"He's just going into this whole medical spiel and going into all of my options of what I needed to do next," Rothschild said. "It was horrible. When you're 20 years old and your doctor says the C-word to you and starts talking about surgery and survival rates, it's terrifying."
Rothschild immediately knew who to blame for her illness. "The first thing that popped into my head was, you did this to yourself," she said. "I used to go to the tanning booths. It was very obvious my behavior was what had caused me to have the cancer diagnosis."
Within a month, Rothschild underwent surgery. "They cut a huge chunk of skin out around where the mole was located," she said. The doctors also removed seven lymph nodes from her left armpit and one from her right armpit, to see if the cancer had spread.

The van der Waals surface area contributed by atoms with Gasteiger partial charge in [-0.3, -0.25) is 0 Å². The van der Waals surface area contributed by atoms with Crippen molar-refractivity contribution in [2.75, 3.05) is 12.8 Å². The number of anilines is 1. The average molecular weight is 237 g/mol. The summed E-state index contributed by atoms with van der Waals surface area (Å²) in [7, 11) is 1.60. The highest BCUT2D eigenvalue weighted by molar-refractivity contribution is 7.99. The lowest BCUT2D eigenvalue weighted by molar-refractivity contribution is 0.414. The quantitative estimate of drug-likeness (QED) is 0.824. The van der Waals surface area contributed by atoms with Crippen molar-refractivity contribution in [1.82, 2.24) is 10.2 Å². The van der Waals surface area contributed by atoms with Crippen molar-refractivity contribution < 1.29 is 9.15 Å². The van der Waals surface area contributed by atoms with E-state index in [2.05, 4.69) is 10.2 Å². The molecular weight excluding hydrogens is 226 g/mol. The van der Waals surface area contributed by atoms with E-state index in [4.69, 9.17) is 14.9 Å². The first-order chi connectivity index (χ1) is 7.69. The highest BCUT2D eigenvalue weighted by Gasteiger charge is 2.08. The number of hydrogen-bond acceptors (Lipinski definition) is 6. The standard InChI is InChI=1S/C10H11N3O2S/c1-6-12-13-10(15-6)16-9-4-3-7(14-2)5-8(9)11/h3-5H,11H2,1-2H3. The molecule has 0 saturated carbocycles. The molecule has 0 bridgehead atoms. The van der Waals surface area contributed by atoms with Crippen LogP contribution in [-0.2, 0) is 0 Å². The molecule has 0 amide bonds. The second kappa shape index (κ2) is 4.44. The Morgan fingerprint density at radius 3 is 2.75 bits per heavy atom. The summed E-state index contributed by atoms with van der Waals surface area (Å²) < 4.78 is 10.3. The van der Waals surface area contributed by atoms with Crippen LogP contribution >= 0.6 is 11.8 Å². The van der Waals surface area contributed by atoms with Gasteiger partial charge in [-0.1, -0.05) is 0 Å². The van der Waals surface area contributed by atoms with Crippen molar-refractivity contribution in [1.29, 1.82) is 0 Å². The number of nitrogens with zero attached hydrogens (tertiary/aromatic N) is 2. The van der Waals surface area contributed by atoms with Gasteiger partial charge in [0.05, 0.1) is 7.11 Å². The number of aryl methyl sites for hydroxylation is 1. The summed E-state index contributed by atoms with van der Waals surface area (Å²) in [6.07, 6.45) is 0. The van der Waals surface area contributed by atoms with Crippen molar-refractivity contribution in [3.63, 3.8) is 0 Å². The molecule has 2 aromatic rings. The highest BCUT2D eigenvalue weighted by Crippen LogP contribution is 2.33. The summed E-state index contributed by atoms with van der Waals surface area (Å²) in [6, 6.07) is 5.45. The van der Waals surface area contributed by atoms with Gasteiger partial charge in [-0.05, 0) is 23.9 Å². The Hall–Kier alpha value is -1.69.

"They all came back clear, luckily," she said of the removed lymph nodes. "There was no cancer inside the body, which was great." Because of that, she did not have to undergo chemotherapy or radiation therapy.
And since then? Rothschild said she's been vigilant.
"Now I've had [cancer], I have a greater risk of getting it again," she said. She sees a doctor every six months to be checked for moles. "Anything that looks suspicious to them, or ones that I want off, they take off," she noted.
So far, she estimates, she's had more than 30 moles removed. "I have scars all over my body," she said.
The first years after her cancer diagnosis were particularly tough. "I worked in a theme park, and I had to be outside in the summer months," she said. "I would get freckling on my shoulders and just freak out. I'd have to run up to the office and put sunblock on."
Now she's reconciled herself with the sun.
"I live my life," she said. "I would say I'm cautious. I have my SPF lotion I put on every
All rights reserved